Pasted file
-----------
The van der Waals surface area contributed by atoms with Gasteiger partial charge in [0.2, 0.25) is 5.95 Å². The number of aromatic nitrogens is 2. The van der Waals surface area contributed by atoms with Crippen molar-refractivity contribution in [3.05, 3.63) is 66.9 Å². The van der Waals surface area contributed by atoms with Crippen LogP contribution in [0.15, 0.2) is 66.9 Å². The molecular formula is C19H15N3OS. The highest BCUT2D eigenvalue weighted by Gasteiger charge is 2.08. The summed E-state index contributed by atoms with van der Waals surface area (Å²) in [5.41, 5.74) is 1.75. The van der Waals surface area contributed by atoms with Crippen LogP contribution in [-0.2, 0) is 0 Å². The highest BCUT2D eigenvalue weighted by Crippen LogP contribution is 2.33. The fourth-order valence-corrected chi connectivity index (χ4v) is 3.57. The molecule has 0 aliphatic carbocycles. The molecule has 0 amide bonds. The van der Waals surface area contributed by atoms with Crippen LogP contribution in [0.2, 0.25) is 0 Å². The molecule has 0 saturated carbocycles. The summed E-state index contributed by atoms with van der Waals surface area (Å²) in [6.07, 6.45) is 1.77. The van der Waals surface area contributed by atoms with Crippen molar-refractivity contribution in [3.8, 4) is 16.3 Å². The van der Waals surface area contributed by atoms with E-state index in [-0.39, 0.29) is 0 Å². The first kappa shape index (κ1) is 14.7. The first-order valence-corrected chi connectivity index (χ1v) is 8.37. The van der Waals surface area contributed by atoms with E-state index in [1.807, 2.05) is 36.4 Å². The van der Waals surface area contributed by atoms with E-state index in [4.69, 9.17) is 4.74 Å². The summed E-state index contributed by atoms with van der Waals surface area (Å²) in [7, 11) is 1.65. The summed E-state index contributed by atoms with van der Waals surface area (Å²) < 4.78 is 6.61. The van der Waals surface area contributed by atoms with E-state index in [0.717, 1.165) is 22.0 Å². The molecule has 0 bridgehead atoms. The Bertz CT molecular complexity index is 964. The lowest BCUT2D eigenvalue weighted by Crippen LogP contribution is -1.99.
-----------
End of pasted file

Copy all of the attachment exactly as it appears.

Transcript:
The van der Waals surface area contributed by atoms with Gasteiger partial charge in [0.2, 0.25) is 5.95 Å². The number of aromatic nitrogens is 2. The van der Waals surface area contributed by atoms with Crippen molar-refractivity contribution in [3.05, 3.63) is 66.9 Å². The van der Waals surface area contributed by atoms with Crippen LogP contribution in [0.15, 0.2) is 66.9 Å². The molecular formula is C19H15N3OS. The highest BCUT2D eigenvalue weighted by Gasteiger charge is 2.08. The summed E-state index contributed by atoms with van der Waals surface area (Å²) in [5.41, 5.74) is 1.75. The van der Waals surface area contributed by atoms with Crippen LogP contribution in [-0.2, 0) is 0 Å². The highest BCUT2D eigenvalue weighted by Crippen LogP contribution is 2.33. The fourth-order valence-corrected chi connectivity index (χ4v) is 3.57. The molecule has 0 aliphatic carbocycles. The molecule has 0 amide bonds. The van der Waals surface area contributed by atoms with Crippen LogP contribution in [0.2, 0.25) is 0 Å². The molecule has 0 saturated carbocycles. The summed E-state index contributed by atoms with van der Waals surface area (Å²) in [6.07, 6.45) is 1.77. The van der Waals surface area contributed by atoms with Crippen molar-refractivity contribution in [3.8, 4) is 16.3 Å². The van der Waals surface area contributed by atoms with E-state index in [-0.39, 0.29) is 0 Å². The first kappa shape index (κ1) is 14.7. The first-order valence-corrected chi connectivity index (χ1v) is 8.37. The van der Waals surface area contributed by atoms with E-state index in [1.807, 2.05) is 36.4 Å². The van der Waals surface area contributed by atoms with E-state index in [4.69, 9.17) is 4.74 Å². The summed E-state index contributed by atoms with van der Waals surface area (Å²) in [7, 11) is 1.65. The summed E-state index contributed by atoms with van der Waals surface area (Å²) < 4.78 is 6.61. The van der Waals surface area contributed by atoms with E-state index in [0.717, 1.165) is 22.0 Å². The molecule has 0 bridgehead atoms. The Bertz CT molecular complexity index is 964. The lowest BCUT2D eigenvalue weighted by Crippen LogP contribution is -1.99.